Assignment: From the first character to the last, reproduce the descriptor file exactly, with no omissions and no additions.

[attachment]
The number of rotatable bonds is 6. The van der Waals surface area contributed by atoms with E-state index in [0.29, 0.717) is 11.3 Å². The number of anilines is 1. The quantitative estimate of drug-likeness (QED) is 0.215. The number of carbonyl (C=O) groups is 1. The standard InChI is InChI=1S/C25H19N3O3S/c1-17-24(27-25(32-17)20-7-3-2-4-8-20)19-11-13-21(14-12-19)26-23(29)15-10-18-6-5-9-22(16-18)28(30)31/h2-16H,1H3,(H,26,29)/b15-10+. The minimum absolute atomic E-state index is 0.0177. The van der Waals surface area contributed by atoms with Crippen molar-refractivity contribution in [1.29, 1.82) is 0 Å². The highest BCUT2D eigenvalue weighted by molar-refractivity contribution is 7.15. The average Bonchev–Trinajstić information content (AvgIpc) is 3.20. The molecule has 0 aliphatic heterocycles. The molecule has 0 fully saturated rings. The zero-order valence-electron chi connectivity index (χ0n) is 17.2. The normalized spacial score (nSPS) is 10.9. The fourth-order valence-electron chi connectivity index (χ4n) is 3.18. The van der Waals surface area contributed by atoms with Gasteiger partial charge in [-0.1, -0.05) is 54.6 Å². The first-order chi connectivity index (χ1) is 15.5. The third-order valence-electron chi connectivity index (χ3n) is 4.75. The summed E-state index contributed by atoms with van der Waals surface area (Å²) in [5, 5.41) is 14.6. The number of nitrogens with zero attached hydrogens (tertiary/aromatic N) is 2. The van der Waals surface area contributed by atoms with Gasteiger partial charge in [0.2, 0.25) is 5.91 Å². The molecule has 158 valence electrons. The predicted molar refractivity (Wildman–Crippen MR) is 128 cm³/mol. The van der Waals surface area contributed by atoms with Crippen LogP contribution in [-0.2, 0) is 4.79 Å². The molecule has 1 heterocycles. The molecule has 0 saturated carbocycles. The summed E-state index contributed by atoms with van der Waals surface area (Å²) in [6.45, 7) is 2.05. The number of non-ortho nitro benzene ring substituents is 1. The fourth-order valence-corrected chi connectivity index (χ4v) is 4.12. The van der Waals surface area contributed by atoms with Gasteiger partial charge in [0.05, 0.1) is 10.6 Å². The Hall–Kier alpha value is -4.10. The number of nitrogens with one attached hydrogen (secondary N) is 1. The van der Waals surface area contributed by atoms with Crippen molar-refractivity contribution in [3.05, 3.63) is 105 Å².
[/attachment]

The number of rotatable bonds is 6. The van der Waals surface area contributed by atoms with E-state index in [0.29, 0.717) is 11.3 Å². The number of anilines is 1. The quantitative estimate of drug-likeness (QED) is 0.215. The number of carbonyl (C=O) groups is 1. The standard InChI is InChI=1S/C25H19N3O3S/c1-17-24(27-25(32-17)20-7-3-2-4-8-20)19-11-13-21(14-12-19)26-23(29)15-10-18-6-5-9-22(16-18)28(30)31/h2-16H,1H3,(H,26,29)/b15-10+. The minimum absolute atomic E-state index is 0.0177. The van der Waals surface area contributed by atoms with Crippen molar-refractivity contribution in [1.29, 1.82) is 0 Å². The highest BCUT2D eigenvalue weighted by molar-refractivity contribution is 7.15. The average Bonchev–Trinajstić information content (AvgIpc) is 3.20. The molecule has 0 aliphatic heterocycles. The molecule has 0 fully saturated rings. The zero-order valence-electron chi connectivity index (χ0n) is 17.2. The normalized spacial score (nSPS) is 10.9. The fourth-order valence-electron chi connectivity index (χ4n) is 3.18. The van der Waals surface area contributed by atoms with Gasteiger partial charge in [-0.1, -0.05) is 54.6 Å². The first-order chi connectivity index (χ1) is 15.5. The third-order valence-electron chi connectivity index (χ3n) is 4.75. The summed E-state index contributed by atoms with van der Waals surface area (Å²) in [5, 5.41) is 14.6. The number of nitrogens with zero attached hydrogens (tertiary/aromatic N) is 2. The van der Waals surface area contributed by atoms with Gasteiger partial charge in [0.2, 0.25) is 5.91 Å². The molecule has 158 valence electrons. The predicted molar refractivity (Wildman–Crippen MR) is 128 cm³/mol. The van der Waals surface area contributed by atoms with Crippen LogP contribution in [-0.2, 0) is 4.79 Å². The molecule has 1 heterocycles. The molecule has 0 saturated carbocycles. The summed E-state index contributed by atoms with van der Waals surface area (Å²) in [6.45, 7) is 2.05. The number of non-ortho nitro benzene ring substituents is 1. The fourth-order valence-corrected chi connectivity index (χ4v) is 4.12. The van der Waals surface area contributed by atoms with Gasteiger partial charge in [0.05, 0.1) is 10.6 Å². The Hall–Kier alpha value is -4.10. The number of nitrogens with one attached hydrogen (secondary N) is 1. The van der Waals surface area contributed by atoms with Crippen molar-refractivity contribution in [3.05, 3.63) is 105 Å².